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Re: "meaningful media"

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  • Tom Casey
    Now Ed Lantz once called me devil s advocate Tom, and I guess that s where this post might be heading in regards to what I m reading on the list this
    Message 1 of 59 , Oct 1, 2006
      Now Ed Lantz once called me "devil's advocate Tom," and I guess
      that's where this post might be heading in regards to what I'm
      reading on the list this morning.

      All this discussion about fulldome's role/future in regards to IPS
      or Siggraph and what is needed to march forward in a "meaningful"
      way... Ed mentions that "there is power in numbers." Both IPS and
      Siggraph represent numbers, but those numbers have very distinct
      differences. Both represent an initial desire to exchange knowledge
      of some sort, but the differences are the key. Siggraph is a mix of
      education AND that other nasty world, "for profit." Without that
      side, Siggraph would probably be the size of IPS.

      Having been involved in Siggraph since way back in the early 80's I
      can say that although the educational part of Siggraph has always
      been there with it's rather open exchange of information, it was the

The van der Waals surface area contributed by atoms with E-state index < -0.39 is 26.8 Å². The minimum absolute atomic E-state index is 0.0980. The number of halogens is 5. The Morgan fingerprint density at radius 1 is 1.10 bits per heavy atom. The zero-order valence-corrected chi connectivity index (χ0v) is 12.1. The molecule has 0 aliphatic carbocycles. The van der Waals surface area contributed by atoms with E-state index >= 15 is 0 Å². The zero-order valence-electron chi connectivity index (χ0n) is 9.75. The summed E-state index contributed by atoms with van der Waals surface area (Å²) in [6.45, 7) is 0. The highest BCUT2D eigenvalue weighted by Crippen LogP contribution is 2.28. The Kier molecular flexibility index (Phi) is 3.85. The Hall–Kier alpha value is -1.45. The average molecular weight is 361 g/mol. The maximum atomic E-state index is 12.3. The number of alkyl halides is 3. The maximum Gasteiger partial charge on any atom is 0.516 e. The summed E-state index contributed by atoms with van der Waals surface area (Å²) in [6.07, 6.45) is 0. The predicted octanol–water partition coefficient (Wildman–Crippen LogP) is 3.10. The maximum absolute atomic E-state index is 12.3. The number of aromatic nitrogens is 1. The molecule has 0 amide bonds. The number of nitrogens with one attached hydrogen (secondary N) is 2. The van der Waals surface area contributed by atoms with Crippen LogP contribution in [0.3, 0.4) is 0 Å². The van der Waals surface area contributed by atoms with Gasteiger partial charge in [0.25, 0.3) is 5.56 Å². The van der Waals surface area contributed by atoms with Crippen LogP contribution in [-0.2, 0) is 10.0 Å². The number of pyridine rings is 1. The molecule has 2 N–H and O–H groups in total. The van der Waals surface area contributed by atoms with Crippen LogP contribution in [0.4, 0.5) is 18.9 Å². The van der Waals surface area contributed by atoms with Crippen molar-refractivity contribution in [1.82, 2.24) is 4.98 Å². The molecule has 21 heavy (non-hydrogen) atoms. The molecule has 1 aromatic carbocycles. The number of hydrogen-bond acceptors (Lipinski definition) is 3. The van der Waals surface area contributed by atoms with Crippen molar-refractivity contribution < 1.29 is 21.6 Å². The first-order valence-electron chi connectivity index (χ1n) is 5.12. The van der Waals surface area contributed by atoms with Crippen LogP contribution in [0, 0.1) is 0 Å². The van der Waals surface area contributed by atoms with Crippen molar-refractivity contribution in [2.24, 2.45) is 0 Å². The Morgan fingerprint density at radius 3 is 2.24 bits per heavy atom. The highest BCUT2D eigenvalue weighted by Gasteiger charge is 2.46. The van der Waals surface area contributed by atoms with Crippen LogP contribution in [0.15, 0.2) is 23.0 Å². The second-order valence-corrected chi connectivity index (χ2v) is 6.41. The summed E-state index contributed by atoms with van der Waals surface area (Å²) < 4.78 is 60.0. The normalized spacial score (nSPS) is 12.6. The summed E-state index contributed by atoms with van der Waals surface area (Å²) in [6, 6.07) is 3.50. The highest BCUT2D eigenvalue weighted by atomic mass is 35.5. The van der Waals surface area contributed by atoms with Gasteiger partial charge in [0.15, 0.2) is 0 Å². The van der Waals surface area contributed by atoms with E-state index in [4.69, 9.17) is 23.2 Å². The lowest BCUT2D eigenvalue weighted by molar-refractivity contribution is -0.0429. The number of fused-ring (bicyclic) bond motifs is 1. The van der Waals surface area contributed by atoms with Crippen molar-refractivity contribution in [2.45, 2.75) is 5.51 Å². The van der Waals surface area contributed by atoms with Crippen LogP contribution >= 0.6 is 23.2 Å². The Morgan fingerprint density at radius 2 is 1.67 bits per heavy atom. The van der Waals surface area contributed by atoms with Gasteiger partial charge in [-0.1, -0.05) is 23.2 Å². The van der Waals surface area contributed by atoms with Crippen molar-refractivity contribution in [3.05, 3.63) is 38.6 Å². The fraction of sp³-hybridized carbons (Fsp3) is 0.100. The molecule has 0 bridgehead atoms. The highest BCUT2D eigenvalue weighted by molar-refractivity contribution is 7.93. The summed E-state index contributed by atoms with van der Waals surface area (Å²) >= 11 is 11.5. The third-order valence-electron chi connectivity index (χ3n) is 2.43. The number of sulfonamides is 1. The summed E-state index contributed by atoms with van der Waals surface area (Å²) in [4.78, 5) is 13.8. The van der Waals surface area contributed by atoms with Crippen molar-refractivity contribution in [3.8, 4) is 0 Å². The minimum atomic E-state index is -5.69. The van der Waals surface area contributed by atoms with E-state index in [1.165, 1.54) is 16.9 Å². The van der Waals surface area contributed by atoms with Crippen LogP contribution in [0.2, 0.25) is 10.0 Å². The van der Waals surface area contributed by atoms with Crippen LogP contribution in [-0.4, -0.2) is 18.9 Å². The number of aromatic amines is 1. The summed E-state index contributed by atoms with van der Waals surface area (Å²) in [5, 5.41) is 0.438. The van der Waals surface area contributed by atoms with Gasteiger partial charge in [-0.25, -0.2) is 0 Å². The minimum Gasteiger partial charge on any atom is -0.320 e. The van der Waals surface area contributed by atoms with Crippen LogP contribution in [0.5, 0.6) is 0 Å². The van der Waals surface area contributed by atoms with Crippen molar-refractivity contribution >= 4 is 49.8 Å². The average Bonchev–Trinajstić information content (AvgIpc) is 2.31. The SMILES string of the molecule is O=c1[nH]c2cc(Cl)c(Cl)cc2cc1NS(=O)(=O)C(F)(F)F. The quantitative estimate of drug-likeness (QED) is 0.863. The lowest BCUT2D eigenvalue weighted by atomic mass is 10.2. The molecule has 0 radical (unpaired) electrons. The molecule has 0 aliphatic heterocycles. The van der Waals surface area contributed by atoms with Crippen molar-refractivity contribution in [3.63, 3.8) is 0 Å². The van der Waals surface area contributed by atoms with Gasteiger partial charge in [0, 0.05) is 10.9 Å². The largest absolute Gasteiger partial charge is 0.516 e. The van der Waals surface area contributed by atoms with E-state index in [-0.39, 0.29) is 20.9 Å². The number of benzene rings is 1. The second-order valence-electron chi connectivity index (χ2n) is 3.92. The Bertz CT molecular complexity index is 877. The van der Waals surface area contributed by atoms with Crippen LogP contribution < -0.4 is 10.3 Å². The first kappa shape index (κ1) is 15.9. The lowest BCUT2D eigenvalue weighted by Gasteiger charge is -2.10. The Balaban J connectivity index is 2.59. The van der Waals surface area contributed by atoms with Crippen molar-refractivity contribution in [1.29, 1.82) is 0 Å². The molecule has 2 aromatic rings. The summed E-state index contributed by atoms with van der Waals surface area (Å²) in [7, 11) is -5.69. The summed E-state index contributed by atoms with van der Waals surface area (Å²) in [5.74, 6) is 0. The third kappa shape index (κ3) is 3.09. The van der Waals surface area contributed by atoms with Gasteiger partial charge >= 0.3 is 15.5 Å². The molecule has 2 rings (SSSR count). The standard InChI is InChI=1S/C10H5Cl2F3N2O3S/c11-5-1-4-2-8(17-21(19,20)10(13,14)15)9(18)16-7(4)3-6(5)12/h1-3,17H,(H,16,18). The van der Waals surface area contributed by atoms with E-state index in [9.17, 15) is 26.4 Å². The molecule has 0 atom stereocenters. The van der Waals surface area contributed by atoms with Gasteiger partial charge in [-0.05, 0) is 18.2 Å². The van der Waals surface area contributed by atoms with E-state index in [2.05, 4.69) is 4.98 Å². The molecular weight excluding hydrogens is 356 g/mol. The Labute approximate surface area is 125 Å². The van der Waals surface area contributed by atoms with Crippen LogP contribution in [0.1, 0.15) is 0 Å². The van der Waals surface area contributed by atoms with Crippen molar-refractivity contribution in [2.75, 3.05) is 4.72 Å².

connection to the "for profit" side that pushed things forward.
      Why? Because all things in reality have a cost involved, or should I
      say things get done faster/better if there is a profit to be had.

      What Siggraph has been able to accomplish is mostly in part due to
      the driving force of the "for profit" side, fostering the educational
      side's goals, not the other way around. Now some will jump in and
      scream foul and other purists will cringe saying we don't want that
      for IPS but the truth is fulldome, because of its cost nature, will
      struggle until a larger pot of funding can be found. And because
      funding now for planetariums/science centers is strongly routed away
      from a "for profit" model, IPS may NOT be the best home for any
      organization striving to further fulldome.